Thursday, March 10, 2016

Two Greatest Fears

Fear A) The fear of being alone. I'm talking about the long term stuff. Like dying alone or not having someone to love me as I grow older. This fear pushes me into being in a relationship even when I shouldn't be in one.

Fear B) The fear of commitment. I don't buy the first thing I see. I don't like the idea of not being able to change my mind or grow apart. I've lived my whole life with a strong desire for complete independence. This fear pushes me to be single, even when I have an awesome and understanding partner.

The struggle between these two fears can be best described as an intense case of "the grass is greener" which leaves me in a really bad place when it comes to relationships. In mathematics, events are called mutually exclusive if they cannot exist at the same time. This is problematic if while in Status A you yearn for Status B and in Status B you yearn for Status A.

Mutually Exclusive Statuses
Presented with the above problem there are a couple solutions.

1) Find a way where both fears can coexist (an overlap in the Venn Diagram).

The overlap between Status A and Status B
Exploring this further, I've previously defined Status A and Status B as mutually exclusive but is it possible that they're not. What would an overlap look like? I can't picture it. I think this search for an overlap is why I've sought partners that give me maximum independence while still giving me the positive things in a relationship. I don't think that's what the overlap truly is. I find myself wanting complete independence but because I understand what it takes to be a good boyfriend/partner/husband I find myself catering to my significant other subconsciously. Thinking about "we" and "us" as opposed to being selfish. I feel the strings of commitment and my fear of being alone pulling me down the relationship path and when I feel controlled by this I push the other person away. So does the overlap exist? I'm not so sure... which brings me to my next solution...

2) Solution two for mutually exclusive events is not wanting the other status while in the other. The simplest way to do that would be to overcome one of the fears. If at any point Fear A or Fear B dissolves - it makes the choice of a preferred status trivial.

So let's get down to it. Fear A. Being okay with being alone. I think with enough time I'll reach a point where I no longer desire relationships or I'll just straight up become undesirable. It might sound like I'm throwing a pity party for one... but I do think this is a viable option because it's one of the options that kind of just works itself out with time. Bill Burr has a fantastic set where he's says, "I've just been single too long. You reach a point where you used to not say things to women in order to be nice and sleep with them. But then you reach a point where your brain just says Fuck It. Say It."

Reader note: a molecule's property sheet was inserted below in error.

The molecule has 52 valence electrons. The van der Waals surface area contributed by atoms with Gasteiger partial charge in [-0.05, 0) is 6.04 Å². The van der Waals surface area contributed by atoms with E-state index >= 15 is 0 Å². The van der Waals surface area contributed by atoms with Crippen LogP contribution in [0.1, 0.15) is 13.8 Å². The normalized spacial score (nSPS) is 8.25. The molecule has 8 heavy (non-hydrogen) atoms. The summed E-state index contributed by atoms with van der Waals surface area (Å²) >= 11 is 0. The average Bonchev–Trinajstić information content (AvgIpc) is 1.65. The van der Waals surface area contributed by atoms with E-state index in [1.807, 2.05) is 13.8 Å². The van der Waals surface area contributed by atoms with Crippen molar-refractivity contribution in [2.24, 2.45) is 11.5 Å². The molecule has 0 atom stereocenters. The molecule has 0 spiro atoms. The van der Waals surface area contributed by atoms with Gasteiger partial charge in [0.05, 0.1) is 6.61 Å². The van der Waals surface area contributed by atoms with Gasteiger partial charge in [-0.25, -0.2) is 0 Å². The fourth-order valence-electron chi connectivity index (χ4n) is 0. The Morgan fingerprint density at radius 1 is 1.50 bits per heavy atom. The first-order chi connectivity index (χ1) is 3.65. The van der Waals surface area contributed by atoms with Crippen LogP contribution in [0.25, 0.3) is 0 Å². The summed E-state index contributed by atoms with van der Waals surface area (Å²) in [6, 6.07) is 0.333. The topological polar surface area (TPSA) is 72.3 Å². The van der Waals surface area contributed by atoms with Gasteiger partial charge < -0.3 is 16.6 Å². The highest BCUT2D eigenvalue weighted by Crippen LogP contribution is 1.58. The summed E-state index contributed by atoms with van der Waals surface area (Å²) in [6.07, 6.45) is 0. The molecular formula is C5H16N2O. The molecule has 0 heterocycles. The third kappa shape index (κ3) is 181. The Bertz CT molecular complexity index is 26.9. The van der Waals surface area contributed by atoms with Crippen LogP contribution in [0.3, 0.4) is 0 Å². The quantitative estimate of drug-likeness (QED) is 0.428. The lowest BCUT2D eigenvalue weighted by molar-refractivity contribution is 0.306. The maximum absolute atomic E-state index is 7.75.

Fear B. Being okay with commitment. I had a previous relationship that showed me the power of commitment. It's nice having a person to take care of and do nice things for. It's nice having unconditional support. Unfortunately the looming questions of commitment and labels start to fill my head and I start thinking to myself, "The rest of my life is a pretty long time." I start playing the terrible What If Game: What if I don't love that person anymore? What if I agreed that I'd love them for better or worse but they just morphed into a toxic cheating child abuser? What if my life grows to have other priorities? What if I take effort away from being a good husband and put it into being a good father? What if my career takes me half way around the world?

Maybe my particular life view has put me in a spot where I no longer view marriage as a sacred institution. All my uncles have gone through ugly divorces with custody battles. My mother has been married three times. I see commitment and specifically marriage as a status where you're constantly faced with: "Is the hassle of divorce worse than being with this person for the rest of my life."


I've rewritten this entry now a few times to try and sound less jaded and a little more hopeful. I've appropriately settled on this iteration that is fittingly hazy and inconclusive. Maybe I'll revisit this again someday once I've faced one of my fears or found a peaceful overlap where the fears exist together.